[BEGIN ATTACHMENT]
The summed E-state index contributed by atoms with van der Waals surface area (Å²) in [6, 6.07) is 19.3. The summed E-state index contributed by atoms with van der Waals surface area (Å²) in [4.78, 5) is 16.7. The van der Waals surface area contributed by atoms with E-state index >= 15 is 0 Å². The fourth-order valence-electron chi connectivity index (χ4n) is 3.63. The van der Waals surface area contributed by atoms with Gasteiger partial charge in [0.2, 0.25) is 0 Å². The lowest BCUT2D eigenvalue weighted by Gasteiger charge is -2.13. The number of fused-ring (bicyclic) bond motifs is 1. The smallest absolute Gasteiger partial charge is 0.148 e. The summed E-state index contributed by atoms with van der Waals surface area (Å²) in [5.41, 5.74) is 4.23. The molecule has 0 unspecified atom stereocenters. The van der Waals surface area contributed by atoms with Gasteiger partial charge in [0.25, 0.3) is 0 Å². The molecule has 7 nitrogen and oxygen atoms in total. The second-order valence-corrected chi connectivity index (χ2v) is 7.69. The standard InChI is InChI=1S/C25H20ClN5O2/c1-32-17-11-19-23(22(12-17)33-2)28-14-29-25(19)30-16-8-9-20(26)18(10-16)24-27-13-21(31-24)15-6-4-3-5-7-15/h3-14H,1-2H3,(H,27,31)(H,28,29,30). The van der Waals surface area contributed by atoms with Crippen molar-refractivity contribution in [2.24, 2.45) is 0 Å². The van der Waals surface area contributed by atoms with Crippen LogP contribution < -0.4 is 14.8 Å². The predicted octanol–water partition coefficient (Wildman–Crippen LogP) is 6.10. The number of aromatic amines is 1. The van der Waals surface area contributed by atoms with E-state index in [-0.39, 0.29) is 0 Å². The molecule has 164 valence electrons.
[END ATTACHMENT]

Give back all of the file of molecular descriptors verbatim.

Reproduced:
The summed E-state index contributed by atoms with van der Waals surface area (Å²) in [6, 6.07) is 19.3. The summed E-state index contributed by atoms with van der Waals surface area (Å²) in [4.78, 5) is 16.7. The van der Waals surface area contributed by atoms with E-state index >= 15 is 0 Å². The fourth-order valence-electron chi connectivity index (χ4n) is 3.63. The van der Waals surface area contributed by atoms with Gasteiger partial charge in [0.2, 0.25) is 0 Å². The lowest BCUT2D eigenvalue weighted by Gasteiger charge is -2.13. The number of fused-ring (bicyclic) bond motifs is 1. The smallest absolute Gasteiger partial charge is 0.148 e. The summed E-state index contributed by atoms with van der Waals surface area (Å²) in [5.41, 5.74) is 4.23. The molecule has 0 unspecified atom stereocenters. The van der Waals surface area contributed by atoms with Gasteiger partial charge in [0.25, 0.3) is 0 Å². The molecule has 7 nitrogen and oxygen atoms in total. The second-order valence-corrected chi connectivity index (χ2v) is 7.69. The standard InChI is InChI=1S/C25H20ClN5O2/c1-32-17-11-19-23(22(12-17)33-2)28-14-29-25(19)30-16-8-9-20(26)18(10-16)24-27-13-21(31-24)15-6-4-3-5-7-15/h3-14H,1-2H3,(H,27,31)(H,28,29,30). The van der Waals surface area contributed by atoms with Crippen molar-refractivity contribution in [2.24, 2.45) is 0 Å². The van der Waals surface area contributed by atoms with Crippen LogP contribution < -0.4 is 14.8 Å². The predicted octanol–water partition coefficient (Wildman–Crippen LogP) is 6.10. The number of aromatic amines is 1. The van der Waals surface area contributed by atoms with E-state index in [-0.39, 0.29) is 0 Å². The molecule has 164 valence electrons.